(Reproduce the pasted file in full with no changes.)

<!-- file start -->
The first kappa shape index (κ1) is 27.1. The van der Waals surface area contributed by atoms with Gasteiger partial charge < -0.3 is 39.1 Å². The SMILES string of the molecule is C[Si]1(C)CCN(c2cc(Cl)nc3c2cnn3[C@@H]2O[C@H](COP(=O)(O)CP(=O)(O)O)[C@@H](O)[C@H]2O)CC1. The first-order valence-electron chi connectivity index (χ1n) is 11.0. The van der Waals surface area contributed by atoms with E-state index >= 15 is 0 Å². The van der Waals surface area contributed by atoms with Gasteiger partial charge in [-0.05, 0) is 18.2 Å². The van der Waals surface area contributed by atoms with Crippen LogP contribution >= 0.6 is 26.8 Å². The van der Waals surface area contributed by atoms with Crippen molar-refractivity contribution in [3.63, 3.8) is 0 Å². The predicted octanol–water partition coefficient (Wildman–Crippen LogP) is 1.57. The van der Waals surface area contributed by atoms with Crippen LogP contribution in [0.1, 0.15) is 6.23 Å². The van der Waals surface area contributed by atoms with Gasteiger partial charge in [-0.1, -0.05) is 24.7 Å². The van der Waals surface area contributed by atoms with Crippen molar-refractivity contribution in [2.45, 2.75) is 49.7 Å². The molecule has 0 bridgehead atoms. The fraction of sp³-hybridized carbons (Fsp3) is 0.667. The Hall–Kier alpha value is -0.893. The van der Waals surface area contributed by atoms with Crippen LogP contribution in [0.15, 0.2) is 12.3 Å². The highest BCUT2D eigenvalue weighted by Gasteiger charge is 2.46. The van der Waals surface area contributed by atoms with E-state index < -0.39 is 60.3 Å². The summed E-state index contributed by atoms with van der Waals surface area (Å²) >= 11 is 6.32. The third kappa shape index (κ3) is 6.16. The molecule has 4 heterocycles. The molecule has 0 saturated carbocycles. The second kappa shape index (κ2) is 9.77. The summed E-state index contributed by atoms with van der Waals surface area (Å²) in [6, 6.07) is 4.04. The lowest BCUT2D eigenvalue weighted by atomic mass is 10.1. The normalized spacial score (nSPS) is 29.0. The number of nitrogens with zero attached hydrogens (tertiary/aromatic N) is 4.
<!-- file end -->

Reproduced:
The first kappa shape index (κ1) is 27.1. The van der Waals surface area contributed by atoms with Gasteiger partial charge < -0.3 is 39.1 Å². The SMILES string of the molecule is C[Si]1(C)CCN(c2cc(Cl)nc3c2cnn3[C@@H]2O[C@H](COP(=O)(O)CP(=O)(O)O)[C@@H](O)[C@H]2O)CC1. The first-order valence-electron chi connectivity index (χ1n) is 11.0. The van der Waals surface area contributed by atoms with E-state index >= 15 is 0 Å². The van der Waals surface area contributed by atoms with Gasteiger partial charge in [-0.05, 0) is 18.2 Å². The van der Waals surface area contributed by atoms with Crippen LogP contribution >= 0.6 is 26.8 Å². The van der Waals surface area contributed by atoms with Crippen molar-refractivity contribution in [3.63, 3.8) is 0 Å². The predicted octanol–water partition coefficient (Wildman–Crippen LogP) is 1.57. The van der Waals surface area contributed by atoms with Crippen LogP contribution in [0.1, 0.15) is 6.23 Å². The van der Waals surface area contributed by atoms with Gasteiger partial charge in [-0.1, -0.05) is 24.7 Å². The van der Waals surface area contributed by atoms with Crippen molar-refractivity contribution in [2.45, 2.75) is 49.7 Å². The molecule has 0 bridgehead atoms. The fraction of sp³-hybridized carbons (Fsp3) is 0.667. The Hall–Kier alpha value is -0.893. The van der Waals surface area contributed by atoms with Crippen LogP contribution in [0.15, 0.2) is 12.3 Å². The highest BCUT2D eigenvalue weighted by Gasteiger charge is 2.46. The van der Waals surface area contributed by atoms with E-state index < -0.39 is 60.3 Å². The summed E-state index contributed by atoms with van der Waals surface area (Å²) >= 11 is 6.32. The third kappa shape index (κ3) is 6.16. The molecule has 4 heterocycles. The molecule has 0 saturated carbocycles. The second kappa shape index (κ2) is 9.77. The summed E-state index contributed by atoms with van der Waals surface area (Å²) in [6, 6.07) is 4.04. The lowest BCUT2D eigenvalue weighted by atomic mass is 10.1. The normalized spacial score (nSPS) is 29.0. The number of nitrogens with zero attached hydrogens (tertiary/aromatic N) is 4.